Using data from the Sloan Digital Sky Survey and a new technique to determine stars’ ages, scientists have proven that the Milky Way’s central disk formed from the inside out.
Inner red stars in the Milky Way go back 13 billion years
Astronomer Melissa Ness of the Institute for Astronomy in Heidelberg, Germany recently revealed her findings a the American Astronomical Society meeting in Kissimmee, Florida. While presenting her findings, Ness told those in attendance that, as expected, our galaxy formed from the inside out. Stars going back 13 billion years were found clustered around the center while outer stars close to the disk’s edge are a mere one billion years old.
“What we’re able to do … is understand how our galaxy has formed in detail, looking at the dispersion of ages, the gradient of the ages, how the ages change as a function of both the height from the (disk’s) plane and the radius,” Ness said. “It’s understanding the details of this inside-out formation that is now possible.”
Ness and her team began with a sample of 2,000 stars using the recently discovered relationship between a star’s carbon-to-nitrogen concentration ration and a star’s age. In order to “have a look” the team studied optical data collected by NASA‘s Kepler telescope. With the 2,000 star sample, they used the carbon-to-nitrogen ratio to determine the stars’ mass. This information was then fed into a computer model to calculate the mass of all the near 70,000 red giant stars that have been observed in the Sloan’s APOGEE (Apache Point Observatory Galaxy Evolution Experiment) survey.
“This is somewhat revolutionary because ages have previously been considered very hard to get, particularly from stellar spectra. They’re important, but they’re difficult,” Ness said.
“Measuring the individual ages of stars from their spectra and combining them with chemical information offers the most powerful constraints in the galaxy,” she said.
“We hope there will be many follow-up studies,” Ness told Discovery News. “We’ve only just determined the age catalog ourselves.”
History of the Kepler space telescope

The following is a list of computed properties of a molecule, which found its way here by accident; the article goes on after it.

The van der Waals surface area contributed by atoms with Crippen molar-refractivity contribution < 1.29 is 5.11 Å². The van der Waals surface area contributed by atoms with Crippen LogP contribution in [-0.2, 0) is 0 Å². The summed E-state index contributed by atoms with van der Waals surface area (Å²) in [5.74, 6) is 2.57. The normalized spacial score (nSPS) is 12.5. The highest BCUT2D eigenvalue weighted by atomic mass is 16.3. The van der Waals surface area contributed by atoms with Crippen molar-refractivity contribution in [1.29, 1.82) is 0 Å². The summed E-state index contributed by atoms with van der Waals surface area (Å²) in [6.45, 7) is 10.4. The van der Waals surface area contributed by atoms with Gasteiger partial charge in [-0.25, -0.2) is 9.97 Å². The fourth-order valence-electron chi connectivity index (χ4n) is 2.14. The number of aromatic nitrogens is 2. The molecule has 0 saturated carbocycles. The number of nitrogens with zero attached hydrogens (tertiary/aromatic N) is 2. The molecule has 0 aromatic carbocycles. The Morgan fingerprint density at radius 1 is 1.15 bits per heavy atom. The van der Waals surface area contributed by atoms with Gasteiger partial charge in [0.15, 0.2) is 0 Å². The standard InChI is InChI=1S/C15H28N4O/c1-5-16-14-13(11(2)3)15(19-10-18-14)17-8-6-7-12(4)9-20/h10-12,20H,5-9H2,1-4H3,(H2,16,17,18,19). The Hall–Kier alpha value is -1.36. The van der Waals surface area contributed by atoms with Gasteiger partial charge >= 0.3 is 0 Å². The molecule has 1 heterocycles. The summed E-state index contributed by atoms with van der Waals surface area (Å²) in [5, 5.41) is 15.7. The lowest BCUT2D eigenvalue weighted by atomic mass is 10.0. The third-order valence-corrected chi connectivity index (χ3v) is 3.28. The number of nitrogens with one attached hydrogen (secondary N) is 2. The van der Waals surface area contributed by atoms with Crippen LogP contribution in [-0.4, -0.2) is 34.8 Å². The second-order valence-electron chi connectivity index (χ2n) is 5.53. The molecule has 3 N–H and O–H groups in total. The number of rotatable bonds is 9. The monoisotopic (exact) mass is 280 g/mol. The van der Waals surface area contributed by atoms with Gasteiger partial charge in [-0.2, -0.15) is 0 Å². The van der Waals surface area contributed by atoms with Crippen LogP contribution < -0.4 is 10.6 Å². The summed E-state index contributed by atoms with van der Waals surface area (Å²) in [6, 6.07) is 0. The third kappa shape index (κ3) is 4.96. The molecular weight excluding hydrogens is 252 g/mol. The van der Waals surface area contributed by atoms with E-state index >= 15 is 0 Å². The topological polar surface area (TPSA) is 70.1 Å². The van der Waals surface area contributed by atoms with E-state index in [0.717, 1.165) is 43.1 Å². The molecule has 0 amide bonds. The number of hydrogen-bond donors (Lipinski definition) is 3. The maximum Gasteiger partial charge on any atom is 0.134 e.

While the Kepler spacecraft/telescope was instrumental in producing this first “Space Map” of the Milky Way’s growth, it is perhaps best known for the more than 1,000 exo-planets that scientists have discovered since it went into service including a couple of hundred last week. This is even more incredible given the fact that the thing is “broken.”
The Kepler spacecraft and it’s dorm fridge-sized telescope, named after the Renaissance astronomer Johann Kepler, was launched in March of 2009. It’s sole mission at the time was to seek out new planets and did the job splendidly until 2013 when two of it’s four stabilizing reaction wheels broke making it impossible to precisely focus on its coordinates.
What could be seen as a disaster to NASA turned out to be an opportunity for a number of ambitious astronomers who believed that Kepler could still be quite useful if re-tasked.
In 2014, Barclay and NASA astronomer Steve Howell, believing that the optics on Kepler could still be useful, called on the astronomy community to provide NASA with test targets.
“As we got more and more data we realized that the precision of our observations would really be so much better than we ever expected,” Barclay said.
Howell’s findings led to NASA changing Kepler’s mission and named it K2, which officially began in late 2014.
Now, instead of being directed by NASA, the astronomy community submits requests for Kepler to look at a specific area of space. If NASA agrees it’s worthwhile the request is given an 80 day campaign and Ness’ work wouldn’t have come off without one of these campaigns.